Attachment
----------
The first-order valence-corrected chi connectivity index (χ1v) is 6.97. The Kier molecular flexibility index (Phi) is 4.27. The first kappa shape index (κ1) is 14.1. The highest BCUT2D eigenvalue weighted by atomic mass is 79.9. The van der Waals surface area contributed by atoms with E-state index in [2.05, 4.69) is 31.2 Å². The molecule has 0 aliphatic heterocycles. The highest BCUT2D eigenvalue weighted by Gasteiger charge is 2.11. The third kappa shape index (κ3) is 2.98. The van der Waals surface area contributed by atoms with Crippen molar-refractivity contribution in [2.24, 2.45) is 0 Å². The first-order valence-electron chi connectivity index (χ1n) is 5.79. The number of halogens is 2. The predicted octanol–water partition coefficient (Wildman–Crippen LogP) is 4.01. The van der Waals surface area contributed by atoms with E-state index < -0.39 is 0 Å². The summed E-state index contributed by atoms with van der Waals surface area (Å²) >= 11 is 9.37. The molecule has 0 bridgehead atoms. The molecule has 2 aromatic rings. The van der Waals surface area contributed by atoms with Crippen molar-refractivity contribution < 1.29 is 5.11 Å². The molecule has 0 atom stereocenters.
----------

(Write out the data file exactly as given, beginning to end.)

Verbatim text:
The first-order valence-corrected chi connectivity index (χ1v) is 6.97. The Kier molecular flexibility index (Phi) is 4.27. The first kappa shape index (κ1) is 14.1. The highest BCUT2D eigenvalue weighted by atomic mass is 79.9. The van der Waals surface area contributed by atoms with E-state index in [2.05, 4.69) is 31.2 Å². The molecule has 0 aliphatic heterocycles. The highest BCUT2D eigenvalue weighted by Gasteiger charge is 2.11. The third kappa shape index (κ3) is 2.98. The van der Waals surface area contributed by atoms with Crippen molar-refractivity contribution in [2.24, 2.45) is 0 Å². The first-order valence-electron chi connectivity index (χ1n) is 5.79. The number of halogens is 2. The predicted octanol–water partition coefficient (Wildman–Crippen LogP) is 4.01. The van der Waals surface area contributed by atoms with E-state index < -0.39 is 0 Å². The summed E-state index contributed by atoms with van der Waals surface area (Å²) >= 11 is 9.37. The molecule has 0 bridgehead atoms. The molecule has 2 aromatic rings. The van der Waals surface area contributed by atoms with Crippen molar-refractivity contribution < 1.29 is 5.11 Å². The molecule has 0 atom stereocenters.